In the year that King Uzziah died, I saw the Lord sitting on a throne, high and lofty; and the hem of his robe filled the temple. Seraphs were in attendance above him; each had six wings: with two they covered their faces, and with two they covered their feet, and with two they flew. And one called to another and said: “Holy, holy, holy is the Lord of hosts; the whole earth is full of his glory.” The pivots on the thresholds shook at the voices of those who called, and the house filled with smoke.
And I said: “Woe is me! I am lost, for I am a man of unclean lips, and I live among a people of unclean lips; yet my eyes have seen the King, the Lord of hosts!” Then one of the seraphs flew to me, holding a live coal that had been taken from the altar with a pair of tongs. The seraph touched my mouth with it and said: “Now that this has touched your lips, your guilt has departed and your sin is blotted out.” Then I heard the voice of the Lord saying, “Whom shall I send, and who will go for us?” And I said, “Here am I; send me!” (Isaiah 6:1-8 NRSV).
And long before and even long after the year King Uzziah died, no one questioned that angels flew, sang, and served somewhere just out of sight. Indeed, angels existed more surely than trees and doves and ourselves. Because they believed, ancients were all the more apt to see angels and glory.
Not that one saw and heard angels often. If one did, one more likely saw and heard them slant out of the corner of the eye. Such acute hearing and full-bodied seeing of angels could not go untold. And tell the prophet did.
The angels made the seeing and hearing happen. Or more precisely, the LORD more real than the angels opened eyes and ears through the angels’ service. Seen seated on the throne above the angels, angelic powers sprang from the LORD, this Sun whose glory the angels reflected and refracted. In their joy, they could not help but serve the LORD, with contagious joy.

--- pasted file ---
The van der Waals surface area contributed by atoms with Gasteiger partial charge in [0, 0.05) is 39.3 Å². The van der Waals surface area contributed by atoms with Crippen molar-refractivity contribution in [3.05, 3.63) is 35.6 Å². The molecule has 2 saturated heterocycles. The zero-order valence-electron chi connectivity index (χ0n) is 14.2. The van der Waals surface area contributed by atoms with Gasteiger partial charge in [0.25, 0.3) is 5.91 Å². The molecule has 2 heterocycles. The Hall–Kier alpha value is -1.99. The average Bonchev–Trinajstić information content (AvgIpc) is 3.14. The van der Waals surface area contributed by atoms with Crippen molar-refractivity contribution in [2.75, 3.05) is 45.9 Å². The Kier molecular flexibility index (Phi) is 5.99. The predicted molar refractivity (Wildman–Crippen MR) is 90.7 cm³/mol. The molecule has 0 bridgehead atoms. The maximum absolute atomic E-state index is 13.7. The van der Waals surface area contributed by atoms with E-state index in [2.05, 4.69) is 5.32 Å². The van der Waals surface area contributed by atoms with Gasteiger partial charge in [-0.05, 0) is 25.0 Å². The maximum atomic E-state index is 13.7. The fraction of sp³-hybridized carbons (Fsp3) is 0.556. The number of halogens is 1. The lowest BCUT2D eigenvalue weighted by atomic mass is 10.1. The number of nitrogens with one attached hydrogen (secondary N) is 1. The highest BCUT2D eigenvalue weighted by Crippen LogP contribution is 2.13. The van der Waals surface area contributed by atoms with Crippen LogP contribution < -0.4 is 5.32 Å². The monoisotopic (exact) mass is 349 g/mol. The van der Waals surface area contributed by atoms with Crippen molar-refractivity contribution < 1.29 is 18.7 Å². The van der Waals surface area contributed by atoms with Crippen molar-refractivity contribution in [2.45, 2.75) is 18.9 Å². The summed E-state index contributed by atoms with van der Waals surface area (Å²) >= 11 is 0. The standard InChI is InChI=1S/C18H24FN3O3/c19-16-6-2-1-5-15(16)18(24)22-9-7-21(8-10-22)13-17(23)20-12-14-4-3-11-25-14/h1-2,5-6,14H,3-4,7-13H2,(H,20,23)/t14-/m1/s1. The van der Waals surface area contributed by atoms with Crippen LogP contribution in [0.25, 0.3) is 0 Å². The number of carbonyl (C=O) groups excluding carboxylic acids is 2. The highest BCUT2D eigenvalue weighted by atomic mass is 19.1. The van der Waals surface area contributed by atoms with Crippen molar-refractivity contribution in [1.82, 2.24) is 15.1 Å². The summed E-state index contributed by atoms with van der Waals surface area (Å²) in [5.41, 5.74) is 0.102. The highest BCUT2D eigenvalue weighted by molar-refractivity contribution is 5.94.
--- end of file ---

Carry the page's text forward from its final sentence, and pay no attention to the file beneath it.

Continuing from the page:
But before Isaiah could catch the contagion, he needed to see through the fear and the guilt. Millennia later, the Spanish mystic, Teresa of Avila, accounted for her self-deprecating comments when speaking of God as the inevitable consequence of sensing one’s smallness in the shadow of God’s grandeur. So it is with Isaiah and you and me if we dare entertain visiting angels.
Thus, Isaiah had to confess his uncleanness. For the spiritual heart is like a lens: dirt and stains block the view of divine glory. “Woe is me,” indeed, Woe is us, should we see the LORD or the divine angels before the cleaning is done. We shall be as overwhelmed as Isaiah. For as an Isaianic prophet taught many generations later, what comes out of the lips indicates whether the heart is clean or dirty (Matthew 15:17-20).
Hence, the angel’s tongs touched charcoal embers to the lips, painfully burning away excess. They left only the words of a pure heart, a heart set right for seeing God, a heart that can rejoice with angels. A pure heart leaps at the chance to serve, “Here am I! Send me!” Revelation rolls into commission.
“Holy, holy, holy is the Lord of hosts; the whole earth is full of his glory,” we, too, sing. And while few see and hear such full glory as Isaiah did, life presents opportunities for us humbly to take the tongs to the lips and to see and hear just enough of angels to step up and go at God’s bidding.
Blessed are the pure in heart, for they will see God (Matthew 5:6).